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Technology

Toshiba creates leap in 'unbreakable' cryptography communication tech

TOKYO -- Toshiba has developed a new technology for quantum cryptography communication networks, paving the way for commercial use of cryptographic communication.

     The major Japanese electrical machinery maker aims to have this technology in commercial use within five years. The purportedly "theoretically unbreakable" encryption technology is designed to protect data from cyber-attacks, which are becoming more complicated and malicious in nature.

     Quantum cryptography communication transmits encrypted data and their secret digital keys on photons passing through optical fibers. When outsiders, such as hackers, try to access such data without authorization, the keys are broken due to changes in the photons, which then makes the data impossible to decode.

     Toshiba and Britain's University of Cambridge have been jointly developing quantum cryptography communication technology for commercial use. This time, the Japanese company has verified that multiple users can use quantum cryptography communication on BT Group's commercial fiber-optic network. Until recently, the company had conducted such communications in a controlled environment by using a dedicated fiber line at its research facility.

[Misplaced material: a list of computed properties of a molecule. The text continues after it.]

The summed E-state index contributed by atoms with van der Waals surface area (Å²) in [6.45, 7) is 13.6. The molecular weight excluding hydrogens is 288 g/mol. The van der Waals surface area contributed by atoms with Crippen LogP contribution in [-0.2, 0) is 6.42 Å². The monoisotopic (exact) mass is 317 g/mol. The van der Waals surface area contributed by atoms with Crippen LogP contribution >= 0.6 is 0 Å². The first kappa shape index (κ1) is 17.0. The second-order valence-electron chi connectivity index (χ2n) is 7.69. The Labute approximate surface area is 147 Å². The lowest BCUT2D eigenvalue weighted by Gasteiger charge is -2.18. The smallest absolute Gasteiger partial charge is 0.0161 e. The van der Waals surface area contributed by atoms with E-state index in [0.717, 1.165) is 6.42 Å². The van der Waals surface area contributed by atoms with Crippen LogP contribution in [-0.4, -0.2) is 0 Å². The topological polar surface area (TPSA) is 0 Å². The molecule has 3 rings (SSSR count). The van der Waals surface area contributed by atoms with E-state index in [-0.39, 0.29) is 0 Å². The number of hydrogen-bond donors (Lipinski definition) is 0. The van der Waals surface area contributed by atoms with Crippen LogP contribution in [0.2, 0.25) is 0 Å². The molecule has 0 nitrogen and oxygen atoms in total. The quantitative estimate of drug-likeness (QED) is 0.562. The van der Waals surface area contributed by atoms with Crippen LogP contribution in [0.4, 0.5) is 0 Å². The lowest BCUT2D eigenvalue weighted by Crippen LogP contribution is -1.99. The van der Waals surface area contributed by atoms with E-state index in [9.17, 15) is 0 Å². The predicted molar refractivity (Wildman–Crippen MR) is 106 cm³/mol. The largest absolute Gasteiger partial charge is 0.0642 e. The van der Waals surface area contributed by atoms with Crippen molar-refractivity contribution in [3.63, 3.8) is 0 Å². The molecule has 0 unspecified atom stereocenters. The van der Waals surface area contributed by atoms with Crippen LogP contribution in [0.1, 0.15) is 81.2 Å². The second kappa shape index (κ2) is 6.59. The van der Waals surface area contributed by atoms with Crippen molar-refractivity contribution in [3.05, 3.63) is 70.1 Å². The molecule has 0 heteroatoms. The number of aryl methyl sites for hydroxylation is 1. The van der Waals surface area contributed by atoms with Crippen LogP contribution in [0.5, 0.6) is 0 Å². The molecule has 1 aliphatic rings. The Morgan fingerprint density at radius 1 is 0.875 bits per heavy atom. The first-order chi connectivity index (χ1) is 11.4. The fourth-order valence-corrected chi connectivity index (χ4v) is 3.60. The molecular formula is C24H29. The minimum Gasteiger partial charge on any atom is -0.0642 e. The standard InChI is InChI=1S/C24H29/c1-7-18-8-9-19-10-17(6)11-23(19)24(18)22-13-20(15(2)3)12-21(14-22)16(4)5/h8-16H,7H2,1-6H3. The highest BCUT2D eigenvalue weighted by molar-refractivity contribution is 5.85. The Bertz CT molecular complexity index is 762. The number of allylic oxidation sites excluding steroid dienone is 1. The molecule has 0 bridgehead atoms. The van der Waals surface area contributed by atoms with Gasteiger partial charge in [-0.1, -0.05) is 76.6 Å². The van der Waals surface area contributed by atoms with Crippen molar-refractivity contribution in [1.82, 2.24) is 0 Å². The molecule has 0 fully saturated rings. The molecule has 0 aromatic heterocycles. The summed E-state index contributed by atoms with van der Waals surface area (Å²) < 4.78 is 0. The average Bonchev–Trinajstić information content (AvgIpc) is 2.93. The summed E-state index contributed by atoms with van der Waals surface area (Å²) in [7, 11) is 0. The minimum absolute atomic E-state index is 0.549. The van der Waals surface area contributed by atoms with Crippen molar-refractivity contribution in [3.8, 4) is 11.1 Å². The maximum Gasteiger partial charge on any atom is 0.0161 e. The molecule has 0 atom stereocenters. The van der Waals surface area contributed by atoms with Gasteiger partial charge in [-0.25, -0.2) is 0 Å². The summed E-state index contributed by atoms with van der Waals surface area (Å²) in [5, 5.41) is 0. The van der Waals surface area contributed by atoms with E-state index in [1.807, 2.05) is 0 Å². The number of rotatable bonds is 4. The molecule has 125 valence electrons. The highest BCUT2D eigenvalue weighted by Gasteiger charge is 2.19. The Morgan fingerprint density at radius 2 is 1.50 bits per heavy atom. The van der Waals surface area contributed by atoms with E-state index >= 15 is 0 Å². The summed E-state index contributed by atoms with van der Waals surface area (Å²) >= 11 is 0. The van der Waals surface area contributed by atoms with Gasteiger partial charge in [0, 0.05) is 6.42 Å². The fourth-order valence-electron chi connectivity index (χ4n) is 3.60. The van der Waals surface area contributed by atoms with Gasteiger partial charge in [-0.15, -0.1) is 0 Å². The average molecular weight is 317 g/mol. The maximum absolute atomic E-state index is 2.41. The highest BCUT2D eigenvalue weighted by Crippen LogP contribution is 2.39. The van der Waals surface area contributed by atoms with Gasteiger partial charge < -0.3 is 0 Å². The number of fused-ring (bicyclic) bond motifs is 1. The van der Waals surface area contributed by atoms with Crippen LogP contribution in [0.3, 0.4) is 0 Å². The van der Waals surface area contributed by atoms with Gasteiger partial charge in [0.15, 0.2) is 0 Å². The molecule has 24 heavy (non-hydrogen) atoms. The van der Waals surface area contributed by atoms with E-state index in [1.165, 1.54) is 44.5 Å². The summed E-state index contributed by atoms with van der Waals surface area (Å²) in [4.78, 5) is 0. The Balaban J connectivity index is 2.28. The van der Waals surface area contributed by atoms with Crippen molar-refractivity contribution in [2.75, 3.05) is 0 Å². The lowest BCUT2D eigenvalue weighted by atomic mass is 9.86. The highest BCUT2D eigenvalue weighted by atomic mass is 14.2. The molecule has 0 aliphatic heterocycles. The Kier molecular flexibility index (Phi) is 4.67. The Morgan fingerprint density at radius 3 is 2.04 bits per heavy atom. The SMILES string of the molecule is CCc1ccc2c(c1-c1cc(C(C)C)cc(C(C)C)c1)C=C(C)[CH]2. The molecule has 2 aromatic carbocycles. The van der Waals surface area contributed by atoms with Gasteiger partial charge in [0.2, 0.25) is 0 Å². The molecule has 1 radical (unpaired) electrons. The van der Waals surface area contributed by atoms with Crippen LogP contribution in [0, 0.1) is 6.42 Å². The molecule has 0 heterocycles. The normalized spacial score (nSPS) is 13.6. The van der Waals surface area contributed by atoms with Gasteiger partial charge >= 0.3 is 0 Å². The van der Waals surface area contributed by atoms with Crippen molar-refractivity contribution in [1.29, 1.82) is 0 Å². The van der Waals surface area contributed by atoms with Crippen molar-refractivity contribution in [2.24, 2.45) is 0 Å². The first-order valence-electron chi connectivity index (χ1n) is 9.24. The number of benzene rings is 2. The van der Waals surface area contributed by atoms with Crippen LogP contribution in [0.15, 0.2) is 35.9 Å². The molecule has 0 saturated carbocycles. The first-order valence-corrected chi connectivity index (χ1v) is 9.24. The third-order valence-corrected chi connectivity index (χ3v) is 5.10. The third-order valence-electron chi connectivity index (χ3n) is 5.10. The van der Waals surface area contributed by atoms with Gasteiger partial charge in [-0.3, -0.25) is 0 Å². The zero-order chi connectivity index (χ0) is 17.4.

The company has established the world's first technology for using quantum cryptography to combine data signals simultaneously from 64 different locations via dedicated fiber-optic lines. So far, such communication was possible only between two users due to the difficulties of controlling a photo detector in data communication with multiple locations.

     But Toshiba's new technology will make it possible for major global companies to collect customer data at their head offices from overseas offices in a more secure manner. Moreover, it can also be used to share the latest information among partner firms more securely. If quantum cryptography communication can be performed on conventional lines with multiple locations, users will be able to use this technology on the Internet, too.  

     The company expects demand for this technology from government offices and medical institutions as they handle confidential information as well as personal data. At the same time, Toshiba will decide what kind of business areas it can use this technology in.

     Major Japanese telecommunications company Nippon Telegraph and Telephone (NTT), Mitsubishi Electric and NEC have also been working on research and development of quantum cryptography communication technology.

(Nikkei)

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